Bluetung, aka Mitchell J.G. Reynolds, returns to .jpeg Artefacts with Music for Our Dying Earth – a precise and delicate song-cycle centred on guitars, synthesisers, and a formless ambient space of his own devising. These works drift through melancholic and optimistic spaces of imagined beauty, with analog fuzz and sprinkles of warbled field-recordings around the edges.
While creating this new work, Reynolds found himself agonised by a morose twist of fate: the Gondwana Rainforests that inspired his previous album, The Reserve, were being destroyed in the catastrophic bushfires that have set a new standard for the Australian summer – turning from idyllic to chaotic in a flash. And as Reynolds' own health was failing in a lengthy period of escalating surgery complications, he was observing from afar the area surrounding his hometown burn. It would not be long until the crisis reached Victoria, too.
The genesis of this album had come earlier in 2019, on a sunny, autumn afternoon. Reynolds found a new sonic direction between the casting of a vote in the Australian Left's "unloseable election" and a crushing realisation that the nation had other plans. It was in the fallout of this event that the album took form. The title, less elegiac than it may seem, is a helplessly sardonic take on the idealism of intended listening spaces and their demands; listen wherever you may be, listen while you can.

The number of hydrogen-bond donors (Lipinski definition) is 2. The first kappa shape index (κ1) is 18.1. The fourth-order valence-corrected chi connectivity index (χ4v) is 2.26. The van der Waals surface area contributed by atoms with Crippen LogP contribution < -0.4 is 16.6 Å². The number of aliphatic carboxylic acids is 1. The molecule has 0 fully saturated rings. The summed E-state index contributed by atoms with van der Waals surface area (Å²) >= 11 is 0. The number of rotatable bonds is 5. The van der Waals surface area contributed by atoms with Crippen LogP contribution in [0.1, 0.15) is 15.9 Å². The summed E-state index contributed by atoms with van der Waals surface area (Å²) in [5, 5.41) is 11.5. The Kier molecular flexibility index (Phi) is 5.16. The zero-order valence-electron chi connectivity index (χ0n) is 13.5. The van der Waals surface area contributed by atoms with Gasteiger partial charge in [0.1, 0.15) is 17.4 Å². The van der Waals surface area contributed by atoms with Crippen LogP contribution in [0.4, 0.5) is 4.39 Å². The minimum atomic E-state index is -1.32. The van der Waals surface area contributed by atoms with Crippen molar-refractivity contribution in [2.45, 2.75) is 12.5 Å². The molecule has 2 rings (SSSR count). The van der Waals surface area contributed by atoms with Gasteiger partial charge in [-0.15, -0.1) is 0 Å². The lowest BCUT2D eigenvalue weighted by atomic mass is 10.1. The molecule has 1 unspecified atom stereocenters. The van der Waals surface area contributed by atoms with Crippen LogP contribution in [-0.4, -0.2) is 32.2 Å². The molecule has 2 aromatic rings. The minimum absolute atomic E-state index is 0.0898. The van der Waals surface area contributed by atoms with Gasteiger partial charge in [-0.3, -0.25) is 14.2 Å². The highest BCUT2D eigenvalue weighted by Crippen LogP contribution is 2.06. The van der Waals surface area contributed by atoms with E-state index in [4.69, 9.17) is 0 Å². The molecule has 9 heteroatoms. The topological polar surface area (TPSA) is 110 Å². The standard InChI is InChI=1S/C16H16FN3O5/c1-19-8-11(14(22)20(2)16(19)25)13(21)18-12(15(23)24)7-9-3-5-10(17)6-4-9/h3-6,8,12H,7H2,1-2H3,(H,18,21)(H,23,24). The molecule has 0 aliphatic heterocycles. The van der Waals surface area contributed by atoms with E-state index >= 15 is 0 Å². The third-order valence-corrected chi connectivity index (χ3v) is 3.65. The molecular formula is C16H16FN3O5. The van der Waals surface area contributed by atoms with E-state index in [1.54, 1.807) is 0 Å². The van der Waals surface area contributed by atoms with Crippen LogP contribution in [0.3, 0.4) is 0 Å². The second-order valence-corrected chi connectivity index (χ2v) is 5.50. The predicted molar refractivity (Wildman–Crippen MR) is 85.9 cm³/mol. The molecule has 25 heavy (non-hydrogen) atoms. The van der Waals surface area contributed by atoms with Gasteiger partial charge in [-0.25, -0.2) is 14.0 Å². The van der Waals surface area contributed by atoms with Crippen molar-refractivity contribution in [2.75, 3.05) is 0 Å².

Utilising a distinctly 1970s kosmische-inspired palette of treated acoustic and electric guitars, faltering vintage synthesisers, tape manipulations and saxophone improvisations – the album eschews the live minimalism of The Reserve to evoke an era of burgeoning knowledge and hope that humanist responsibility would prevail. Reynolds delicate folk musings are tied together with a nostalgic tint via decay and warbling, isolating and preserving the golden moment of reprieve before the heat truly kicks in – a kind of therapeutic, pastoral minimalism.
And though it may be tempting for the listener to divine a meaning that is centred only on ecological imbalance, perhaps these pieces are more attuned to accessing and interpreting the inner cycles of the people who orbit these events – our “Naïve Hopes”. This isn’t soundtracking the end. It’s more akin to looking to the personal within times of distress, and spinning out a tableau that we can all hear in our own ways, when needed. - .jpeg Artefacts